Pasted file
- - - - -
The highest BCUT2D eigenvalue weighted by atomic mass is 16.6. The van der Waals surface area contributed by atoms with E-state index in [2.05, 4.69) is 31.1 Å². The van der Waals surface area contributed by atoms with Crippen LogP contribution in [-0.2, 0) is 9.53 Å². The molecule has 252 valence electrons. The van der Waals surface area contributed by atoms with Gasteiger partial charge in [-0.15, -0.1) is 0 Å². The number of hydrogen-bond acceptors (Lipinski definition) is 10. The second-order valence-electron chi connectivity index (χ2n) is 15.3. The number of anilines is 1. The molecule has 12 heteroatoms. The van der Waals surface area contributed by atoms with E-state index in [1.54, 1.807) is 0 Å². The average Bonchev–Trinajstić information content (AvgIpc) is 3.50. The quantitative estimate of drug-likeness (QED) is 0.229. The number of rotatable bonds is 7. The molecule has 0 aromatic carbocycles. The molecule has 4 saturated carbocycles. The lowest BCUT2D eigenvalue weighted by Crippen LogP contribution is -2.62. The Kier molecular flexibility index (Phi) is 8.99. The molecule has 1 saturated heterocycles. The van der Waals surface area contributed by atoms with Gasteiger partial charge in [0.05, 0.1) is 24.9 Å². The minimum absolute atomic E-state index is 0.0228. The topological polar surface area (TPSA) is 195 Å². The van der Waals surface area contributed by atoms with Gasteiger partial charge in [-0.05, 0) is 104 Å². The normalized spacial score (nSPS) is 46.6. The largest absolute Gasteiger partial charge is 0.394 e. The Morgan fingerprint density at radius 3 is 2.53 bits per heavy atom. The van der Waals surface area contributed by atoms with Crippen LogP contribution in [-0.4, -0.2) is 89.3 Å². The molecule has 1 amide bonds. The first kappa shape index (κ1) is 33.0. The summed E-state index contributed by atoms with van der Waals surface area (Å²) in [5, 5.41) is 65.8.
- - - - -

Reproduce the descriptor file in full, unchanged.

The highest BCUT2D eigenvalue weighted by atomic mass is 16.6. The van der Waals surface area contributed by atoms with E-state index in [2.05, 4.69) is 31.1 Å². The van der Waals surface area contributed by atoms with Crippen LogP contribution in [-0.2, 0) is 9.53 Å². The molecule has 252 valence electrons. The van der Waals surface area contributed by atoms with Gasteiger partial charge in [-0.15, -0.1) is 0 Å². The number of hydrogen-bond acceptors (Lipinski definition) is 10. The second-order valence-electron chi connectivity index (χ2n) is 15.3. The number of anilines is 1. The molecule has 12 heteroatoms. The van der Waals surface area contributed by atoms with E-state index in [1.54, 1.807) is 0 Å². The average Bonchev–Trinajstić information content (AvgIpc) is 3.50. The quantitative estimate of drug-likeness (QED) is 0.229. The number of rotatable bonds is 7. The molecule has 0 aromatic carbocycles. The molecule has 4 saturated carbocycles. The lowest BCUT2D eigenvalue weighted by Crippen LogP contribution is -2.62. The Kier molecular flexibility index (Phi) is 8.99. The molecule has 1 saturated heterocycles. The van der Waals surface area contributed by atoms with Gasteiger partial charge in [0.05, 0.1) is 24.9 Å². The minimum absolute atomic E-state index is 0.0228. The topological polar surface area (TPSA) is 195 Å². The van der Waals surface area contributed by atoms with Gasteiger partial charge in [-0.05, 0) is 104 Å². The normalized spacial score (nSPS) is 46.6. The largest absolute Gasteiger partial charge is 0.394 e. The Morgan fingerprint density at radius 3 is 2.53 bits per heavy atom. The van der Waals surface area contributed by atoms with Crippen LogP contribution in [-0.4, -0.2) is 89.3 Å². The molecule has 1 amide bonds. The first kappa shape index (κ1) is 33.0. The summed E-state index contributed by atoms with van der Waals surface area (Å²) in [5, 5.41) is 65.8.